"Significant monetary stimulus is still needed to support the further build-up of domestic price pressures and headline inflation developments over the medium term," Draghi said, confirming the ECB remains ready to adjust any of its instruments to ensure inflation meets its target.
      The end of what the ECB described as "non-standard monetary policy measures" comes against the backdrop of weaker than expected economic growth with the risks to the outlook moving to the downside - though still balanced - due to "the threat of protectionism, vulnerabilities in emerging markets and financial market volatility," Draghi said.
      Nevertheless, the ECB remains confident economic growth will recover in the near term, supported by a recovery of car manufacturing, and only lowered its 2019 growth forecast for the 19 European countries that use the euro currency to 1.7 percent from September's forecast of 1.8 percent.
      Reflecting the sharp fall in third quarter growth - 1.6 percent from 2.4 percent in the second quarter - the ECB lowered its 2018 growth estimate to 1.9 percent from 2.0 percent.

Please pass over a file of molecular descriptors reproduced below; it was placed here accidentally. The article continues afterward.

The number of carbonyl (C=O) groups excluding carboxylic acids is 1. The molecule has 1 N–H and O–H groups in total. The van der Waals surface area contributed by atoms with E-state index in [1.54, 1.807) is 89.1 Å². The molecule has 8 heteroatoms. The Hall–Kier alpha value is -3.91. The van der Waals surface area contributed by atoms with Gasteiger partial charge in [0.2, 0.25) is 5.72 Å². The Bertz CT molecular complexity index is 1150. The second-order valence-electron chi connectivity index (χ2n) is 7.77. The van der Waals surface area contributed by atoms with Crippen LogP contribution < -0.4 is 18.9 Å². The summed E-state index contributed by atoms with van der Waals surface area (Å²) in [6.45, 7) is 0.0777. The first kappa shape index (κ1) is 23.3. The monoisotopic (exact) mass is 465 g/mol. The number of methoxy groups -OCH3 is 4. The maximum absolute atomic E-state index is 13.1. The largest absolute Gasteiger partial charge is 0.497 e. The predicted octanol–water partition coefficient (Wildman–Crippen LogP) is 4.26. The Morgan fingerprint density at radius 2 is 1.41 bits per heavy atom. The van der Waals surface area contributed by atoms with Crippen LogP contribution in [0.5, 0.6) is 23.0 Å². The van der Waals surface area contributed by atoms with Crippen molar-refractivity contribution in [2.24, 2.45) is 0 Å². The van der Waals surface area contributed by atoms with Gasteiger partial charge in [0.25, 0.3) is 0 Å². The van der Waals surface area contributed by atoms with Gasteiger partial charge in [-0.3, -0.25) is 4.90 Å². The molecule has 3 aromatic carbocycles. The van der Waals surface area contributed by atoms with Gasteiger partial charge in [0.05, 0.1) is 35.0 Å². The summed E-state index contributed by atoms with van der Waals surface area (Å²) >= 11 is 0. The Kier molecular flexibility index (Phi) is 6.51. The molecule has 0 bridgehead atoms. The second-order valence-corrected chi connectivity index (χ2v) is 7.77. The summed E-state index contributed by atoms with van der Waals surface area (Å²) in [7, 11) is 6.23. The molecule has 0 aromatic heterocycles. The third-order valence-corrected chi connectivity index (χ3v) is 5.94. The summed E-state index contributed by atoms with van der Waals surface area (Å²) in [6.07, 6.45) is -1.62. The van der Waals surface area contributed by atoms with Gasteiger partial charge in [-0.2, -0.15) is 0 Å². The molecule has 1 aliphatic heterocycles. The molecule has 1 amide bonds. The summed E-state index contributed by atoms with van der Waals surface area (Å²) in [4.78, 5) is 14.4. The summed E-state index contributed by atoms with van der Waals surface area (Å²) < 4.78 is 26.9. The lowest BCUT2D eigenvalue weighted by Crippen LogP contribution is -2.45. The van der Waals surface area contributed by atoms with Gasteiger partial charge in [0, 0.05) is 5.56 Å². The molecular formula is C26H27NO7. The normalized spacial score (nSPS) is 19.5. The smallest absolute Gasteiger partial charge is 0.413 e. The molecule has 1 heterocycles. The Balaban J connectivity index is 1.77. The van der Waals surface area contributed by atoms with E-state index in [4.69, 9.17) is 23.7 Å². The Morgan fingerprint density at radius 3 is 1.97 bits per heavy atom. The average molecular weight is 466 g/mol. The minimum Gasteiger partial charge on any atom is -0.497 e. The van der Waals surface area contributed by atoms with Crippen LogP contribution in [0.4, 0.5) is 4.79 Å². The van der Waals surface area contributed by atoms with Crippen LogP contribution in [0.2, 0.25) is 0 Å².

For 2020 the ECB expects growth to remain steady from next year at 1.7 percent before easing to 1.5 percent in 2021.
      Inflation, which has been hovering around the ECB's target of below, but close to 2.0 percent in recent months, dipped in November to 2.0 percent from 2.2 percent on lower oil prices and is expected to decline further in coming months as oil prices remain in check.
      Although inflation remains muted, the ECB still expects underlying inflation to rise due to rising costs from economic growth that tightens labour markets pulls up wages.
      The ECB raised its forecast for inflation to average 1.8 percent this year, up from a previous 1.7 percent, but lowered its 2019 forecast to 1.6 percent from 1.7 percent. In 2020 inflation is seen at 1.7 percent and then 1.8 percent in 2021.

Norway holds rate, confirms March hike but growth lower